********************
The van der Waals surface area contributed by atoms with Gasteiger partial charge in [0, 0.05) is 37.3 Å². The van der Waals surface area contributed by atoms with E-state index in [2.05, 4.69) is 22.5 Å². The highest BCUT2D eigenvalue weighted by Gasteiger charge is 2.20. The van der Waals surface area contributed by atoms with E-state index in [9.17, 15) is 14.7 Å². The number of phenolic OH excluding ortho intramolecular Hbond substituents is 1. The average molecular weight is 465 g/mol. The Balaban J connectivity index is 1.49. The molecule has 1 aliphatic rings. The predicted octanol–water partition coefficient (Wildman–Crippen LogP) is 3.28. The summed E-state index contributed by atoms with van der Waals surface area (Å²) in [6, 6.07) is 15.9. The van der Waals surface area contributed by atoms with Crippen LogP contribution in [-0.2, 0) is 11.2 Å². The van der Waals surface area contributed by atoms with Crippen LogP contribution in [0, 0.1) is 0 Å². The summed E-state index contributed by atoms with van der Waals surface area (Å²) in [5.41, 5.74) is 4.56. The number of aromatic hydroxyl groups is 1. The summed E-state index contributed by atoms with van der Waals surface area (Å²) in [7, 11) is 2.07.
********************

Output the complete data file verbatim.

The van der Waals surface area contributed by atoms with Gasteiger partial charge in [0, 0.05) is 37.3 Å². The van der Waals surface area contributed by atoms with E-state index in [2.05, 4.69) is 22.5 Å². The highest BCUT2D eigenvalue weighted by Gasteiger charge is 2.20. The van der Waals surface area contributed by atoms with E-state index in [9.17, 15) is 14.7 Å². The number of phenolic OH excluding ortho intramolecular Hbond substituents is 1. The average molecular weight is 465 g/mol. The Balaban J connectivity index is 1.49. The molecule has 1 aliphatic rings. The predicted octanol–water partition coefficient (Wildman–Crippen LogP) is 3.28. The summed E-state index contributed by atoms with van der Waals surface area (Å²) in [6, 6.07) is 15.9. The van der Waals surface area contributed by atoms with Crippen LogP contribution in [-0.2, 0) is 11.2 Å². The van der Waals surface area contributed by atoms with Crippen LogP contribution in [0, 0.1) is 0 Å². The summed E-state index contributed by atoms with van der Waals surface area (Å²) in [5.41, 5.74) is 4.56. The number of aromatic hydroxyl groups is 1. The summed E-state index contributed by atoms with van der Waals surface area (Å²) in [7, 11) is 2.07.